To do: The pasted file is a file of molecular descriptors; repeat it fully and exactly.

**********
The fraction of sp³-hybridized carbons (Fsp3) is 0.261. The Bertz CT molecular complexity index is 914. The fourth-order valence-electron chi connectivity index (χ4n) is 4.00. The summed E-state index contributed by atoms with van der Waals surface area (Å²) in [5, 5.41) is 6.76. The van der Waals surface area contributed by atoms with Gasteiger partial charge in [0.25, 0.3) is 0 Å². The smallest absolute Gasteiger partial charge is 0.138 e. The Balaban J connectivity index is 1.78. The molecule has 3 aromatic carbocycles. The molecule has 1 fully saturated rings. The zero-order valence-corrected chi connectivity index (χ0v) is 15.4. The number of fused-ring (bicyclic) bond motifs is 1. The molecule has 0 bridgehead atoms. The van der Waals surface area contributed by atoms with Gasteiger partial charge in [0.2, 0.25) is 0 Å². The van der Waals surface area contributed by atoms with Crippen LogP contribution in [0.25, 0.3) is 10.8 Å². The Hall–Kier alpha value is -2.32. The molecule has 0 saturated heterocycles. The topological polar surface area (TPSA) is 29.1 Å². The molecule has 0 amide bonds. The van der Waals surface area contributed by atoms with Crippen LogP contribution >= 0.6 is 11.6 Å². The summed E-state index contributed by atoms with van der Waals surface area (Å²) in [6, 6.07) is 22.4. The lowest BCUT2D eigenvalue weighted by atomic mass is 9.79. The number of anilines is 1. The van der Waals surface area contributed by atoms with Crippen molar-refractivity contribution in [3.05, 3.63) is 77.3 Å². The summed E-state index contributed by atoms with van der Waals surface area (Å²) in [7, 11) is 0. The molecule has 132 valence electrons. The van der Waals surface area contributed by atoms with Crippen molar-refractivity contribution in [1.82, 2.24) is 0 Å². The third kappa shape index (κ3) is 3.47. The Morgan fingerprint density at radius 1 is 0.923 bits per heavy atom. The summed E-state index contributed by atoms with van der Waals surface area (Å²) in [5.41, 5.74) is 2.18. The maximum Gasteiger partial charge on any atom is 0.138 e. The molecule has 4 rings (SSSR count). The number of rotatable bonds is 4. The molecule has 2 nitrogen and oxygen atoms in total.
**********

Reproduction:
The fraction of sp³-hybridized carbons (Fsp3) is 0.261. The Bertz CT molecular complexity index is 914. The fourth-order valence-electron chi connectivity index (χ4n) is 4.00. The summed E-state index contributed by atoms with van der Waals surface area (Å²) in [5, 5.41) is 6.76. The van der Waals surface area contributed by atoms with Gasteiger partial charge in [0.25, 0.3) is 0 Å². The smallest absolute Gasteiger partial charge is 0.138 e. The Balaban J connectivity index is 1.78. The molecule has 3 aromatic carbocycles. The molecule has 1 fully saturated rings. The zero-order valence-corrected chi connectivity index (χ0v) is 15.4. The number of fused-ring (bicyclic) bond motifs is 1. The molecule has 0 bridgehead atoms. The van der Waals surface area contributed by atoms with Gasteiger partial charge in [0.2, 0.25) is 0 Å². The van der Waals surface area contributed by atoms with Crippen LogP contribution in [0.25, 0.3) is 10.8 Å². The Hall–Kier alpha value is -2.32. The molecule has 0 saturated heterocycles. The topological polar surface area (TPSA) is 29.1 Å². The molecule has 0 amide bonds. The van der Waals surface area contributed by atoms with Crippen LogP contribution >= 0.6 is 11.6 Å². The summed E-state index contributed by atoms with van der Waals surface area (Å²) in [6, 6.07) is 22.4. The lowest BCUT2D eigenvalue weighted by atomic mass is 9.79. The number of anilines is 1. The van der Waals surface area contributed by atoms with Crippen molar-refractivity contribution in [3.05, 3.63) is 77.3 Å². The summed E-state index contributed by atoms with van der Waals surface area (Å²) in [7, 11) is 0. The molecule has 132 valence electrons. The van der Waals surface area contributed by atoms with Crippen molar-refractivity contribution in [1.82, 2.24) is 0 Å². The third kappa shape index (κ3) is 3.47. The Morgan fingerprint density at radius 1 is 0.923 bits per heavy atom. The summed E-state index contributed by atoms with van der Waals surface area (Å²) in [5.41, 5.74) is 2.18. The maximum Gasteiger partial charge on any atom is 0.138 e. The molecule has 4 rings (SSSR count). The number of rotatable bonds is 4. The molecule has 2 nitrogen and oxygen atoms in total.